The external training budget is obviously a soft target, particularly in a poor jobs market. Staff are less likely to think about moving on at the moment, even if you do have to postpone long-promised courses. Please note that I said postpone, not cancel. Skills training and personal development are important factors in sustaining an effective department so budget cuts in this area need special attention. You need to assess the overall impact, not just the bottom line.

Our unfilled vacancies are probably going to remain unfilled for the time being. The pressures on headcount are creating a downward trend so it is time to make the best use of our existing resources. Let's hope that the recruitment freeze does not progress to the next phase - actual reductions. It is a sad fact of life that the best people are always the first to leave once you get into a redundancy situation. Now is the time for us all to check our succession planning and to identify any key posts that may have to be put on our internal "at risk" register.

In the meantime, we also need to make sure that our departmental profile is properly maintained within the company. We must make sure that everyone knows we are doing a good job, doing our bit to make the business a success. We need to play to our strengths and make sure that IT is a well-regarded function, high enough up the food chain to avoid predatory accountants!

So much for the management issues. What about personal strategies?

Well, we could all keep our heads down and hope that the problems go away, keep quiet and hope that nobody notices us. Batten down the hatches, guys, we're in for a stormy ride. Fair enough, this is one approach - and it will work for many people - if you like painting yourself into corners.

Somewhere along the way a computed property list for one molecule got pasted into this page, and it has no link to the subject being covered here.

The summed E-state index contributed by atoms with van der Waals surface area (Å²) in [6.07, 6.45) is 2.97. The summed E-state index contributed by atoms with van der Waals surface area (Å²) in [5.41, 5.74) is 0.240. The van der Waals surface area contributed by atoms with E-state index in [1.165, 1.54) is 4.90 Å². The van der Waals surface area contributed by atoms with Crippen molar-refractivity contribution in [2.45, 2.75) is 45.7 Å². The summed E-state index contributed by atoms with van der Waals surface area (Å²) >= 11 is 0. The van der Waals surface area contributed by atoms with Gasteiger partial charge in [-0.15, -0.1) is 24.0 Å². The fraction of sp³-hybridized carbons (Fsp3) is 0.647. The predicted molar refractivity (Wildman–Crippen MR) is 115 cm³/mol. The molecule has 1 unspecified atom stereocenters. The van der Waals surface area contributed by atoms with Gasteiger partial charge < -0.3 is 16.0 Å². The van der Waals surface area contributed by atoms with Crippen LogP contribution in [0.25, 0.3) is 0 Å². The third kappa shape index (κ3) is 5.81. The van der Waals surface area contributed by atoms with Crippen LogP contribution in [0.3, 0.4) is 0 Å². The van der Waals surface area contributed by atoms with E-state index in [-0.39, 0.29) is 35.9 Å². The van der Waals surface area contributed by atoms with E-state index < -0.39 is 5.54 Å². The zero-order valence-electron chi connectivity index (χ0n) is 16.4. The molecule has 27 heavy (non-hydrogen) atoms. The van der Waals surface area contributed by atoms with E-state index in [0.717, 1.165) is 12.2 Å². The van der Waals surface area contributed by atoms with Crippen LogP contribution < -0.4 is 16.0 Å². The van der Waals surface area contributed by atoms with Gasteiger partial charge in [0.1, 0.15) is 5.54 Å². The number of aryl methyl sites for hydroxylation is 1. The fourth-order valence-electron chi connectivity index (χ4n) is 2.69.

I believe, though, that action is often better than inaction. In 20-or-so years, I have only met one ITer who was genuinely independently wealthy. The rest of us have mortgages and need to work to pay our way. That is why we should all use this recession as an opportunity for upgrading our skill-sets.

How? By using the technology at our disposal, that's how. Most of us have access to the Web, either at work or at home. The Internet has a wealth of freely available skills resources. Now is the time to mine them, for our own benefit and for our companies.

I have seen the future and it is Web-based, pervasive computing.

The Web is not just for ponytails and air-heads. The new world of the future will definitely need some of the old-world transaction processing and client-server savvy people who understand the principles of resilience and commitment when applied to database transaction processing.

Now is a good time to enhance those proven skills with new techniques and tools. Most of these resources are available free, if you know where to look. Legitimately available - I am not advocating dodgy software cracks or wares!

Finally, another possible silver lining to the gathering cloud of recession is the opportunity for creativity. It's amazing what you can do, when you have to. Necessity truly is the mother of invention and, these days, information technology is very often the midwife so bring me some clean towels, plenty of hot water and an Oracle DBA.


What's your plan to make it through the rain?
Are you starting to feel the chill? Do you have any recession-beating tricks up your sleeve?> Let us know with an e-mail.


Colin Beveridge is an interim executive who has held top-level roles in IT strategy, development, services and support. He has held posts at a number of leading corporations, including Shell, British Petroleum, ICI, DHL and Powergen.

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This was first published in October 2001